October 13, 2018
There was a time when the Ranfurly Shield stayed stubbornly with one team.
Auckland had held it for ages when they challenged North Otago and for a few glorious minutes the score line was North Otago 5 – Auckland – 0.
The former scored no more points and Auckland added 359 by the time the final whistle blew.
Then Canterbury won the shield and staved off multiple challenges.
But in recent years challengers have managed to win and the shield has had several different homes.
Today, for the second time in recent years, it has come back to Otago.
Last time the team held it for little more than a week.
This time it will stay on the right side of the Waitaki River for at least the summer, and fingers crossed, maybe a bit longer.
However, long it’s in the hands of the blue and gold team, we’ll enjoy it while it lasts.
Tonight I’m grateful to be on the winning side.
February 22, 2017
Six years ago at 12:51 Christchurch and the Canterbury hinterland were struck by an earthquake.
It’s easy for those of us who don’t live there to underestimate the on-going impact of it.
Friends are still arguing with their insurance company, the centre of the city is only very slowly coming back to life and the physical, emotional, and financial impacts are still being felt.
Today we remember Christchurch, Canterbury, the 185 people who died, their family and friends, the people who helped, and those who are still helping.
February 22, 2012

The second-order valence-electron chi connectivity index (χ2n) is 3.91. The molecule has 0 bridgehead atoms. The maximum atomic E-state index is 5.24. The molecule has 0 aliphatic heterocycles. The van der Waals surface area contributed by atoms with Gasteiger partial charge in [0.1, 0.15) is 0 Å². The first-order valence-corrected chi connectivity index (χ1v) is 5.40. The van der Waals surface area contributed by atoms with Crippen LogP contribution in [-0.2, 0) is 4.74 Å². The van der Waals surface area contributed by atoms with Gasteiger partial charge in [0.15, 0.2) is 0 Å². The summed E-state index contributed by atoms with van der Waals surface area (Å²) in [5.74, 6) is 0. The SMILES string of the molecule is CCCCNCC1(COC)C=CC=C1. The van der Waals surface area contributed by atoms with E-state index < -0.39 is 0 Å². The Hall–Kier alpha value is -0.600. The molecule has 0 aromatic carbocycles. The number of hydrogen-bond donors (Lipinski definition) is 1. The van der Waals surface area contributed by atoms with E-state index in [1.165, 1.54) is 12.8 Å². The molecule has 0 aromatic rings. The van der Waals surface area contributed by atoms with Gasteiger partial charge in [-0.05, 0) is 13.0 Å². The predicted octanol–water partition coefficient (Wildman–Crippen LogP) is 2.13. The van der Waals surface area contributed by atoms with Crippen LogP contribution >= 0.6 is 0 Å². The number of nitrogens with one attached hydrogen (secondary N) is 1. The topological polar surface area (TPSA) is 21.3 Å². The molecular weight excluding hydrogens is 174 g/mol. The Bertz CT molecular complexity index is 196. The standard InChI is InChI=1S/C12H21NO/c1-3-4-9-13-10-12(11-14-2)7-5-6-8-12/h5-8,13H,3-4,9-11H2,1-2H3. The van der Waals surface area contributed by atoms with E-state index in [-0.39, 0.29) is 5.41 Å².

(Ribbon borrowed from Scrubone at Something Should Go Here Maybe Later)
July 22, 2011
A 5.1 magnitude earthquake in Canterbury at 5.39 this morning was felt throughout the South Island.
||3550173 [View event in Google Maps][View Felt Reports in Google Maps]
||July 21 2011 at 17:39
|NZ Standard Time
||Friday, July 22 2011 at 5:39 am
- 20 km north-west of Leeston
- 20 km north-east of Rakaia
- 40 km west of Christchurch
The Press says there’s been no reports of injuries or property damage but that might change when people inspect buildings in daylight.
The Paper also reports on the probabilityof future quakes:
. . . for the 12 months to July 15 next year there is:
a nearly one in two chance of a magnitude-5.5 to 5.9 aftershock
a one in seven or eight chance of a magnitude-6.0 to 6.4 quake
a one in 15 chance of a magnitude-6.5 to 6.9 shake, and
a one in 50 probability of a quake of magnitude 7.0 or higher.
In monthly terms, those figures translate to:
a one in 10 chance of a magnitude 5.5 to 5.9
a one in 25 chance of a magnitude 6.0 to 6.4
a one in 100 chance of a magnitude 6.5 to 6.9, and
a less than 1 per cent probability of a magnitude 7.0 or more.
Based on the same calculations, there could be up to five magnitude-5.0 to 5.4 aftershocks in the next 12 months, with a one in three chance of one in the next month.
I presume this story was written before this morning’s quake so that’s one of the probabl 5.0 – 5.4 quakes down.
October 9, 2010
North Otago leads the Heartland rugby race for the Meads Cup after a 21-16 win against W(h)anganui in Oamaru this afternoon.
Pleased as I am about that, I won’t be celebrating until the end of the Ranfurly Shield challenge tonight.
I’d back Canterbury against any team from the north but my first allegiance is with teams from the right side of the Waitaki River so I’m hoping Southland holds tight to the shield tonight.
UPDATE: 26-16. Ah well, at least the shield is still on the Mainland.
September 20, 2010
Two weeks ago a 7.1 magnitude earthquake struck Canterbury and no-one was killed.
One of the reasons given for that was building codes which made homes, hotels and other buildings safer.
Two days ago the roof of Stadium Southland collapsed under the weight of the snow and again no-one was killed.
Is this a tale of two building codes?
If not, how can regulations which make buildings strong enough to withstand an earthquake in Canterbury not make a roof strong enough to withstand a snowfall in Southland?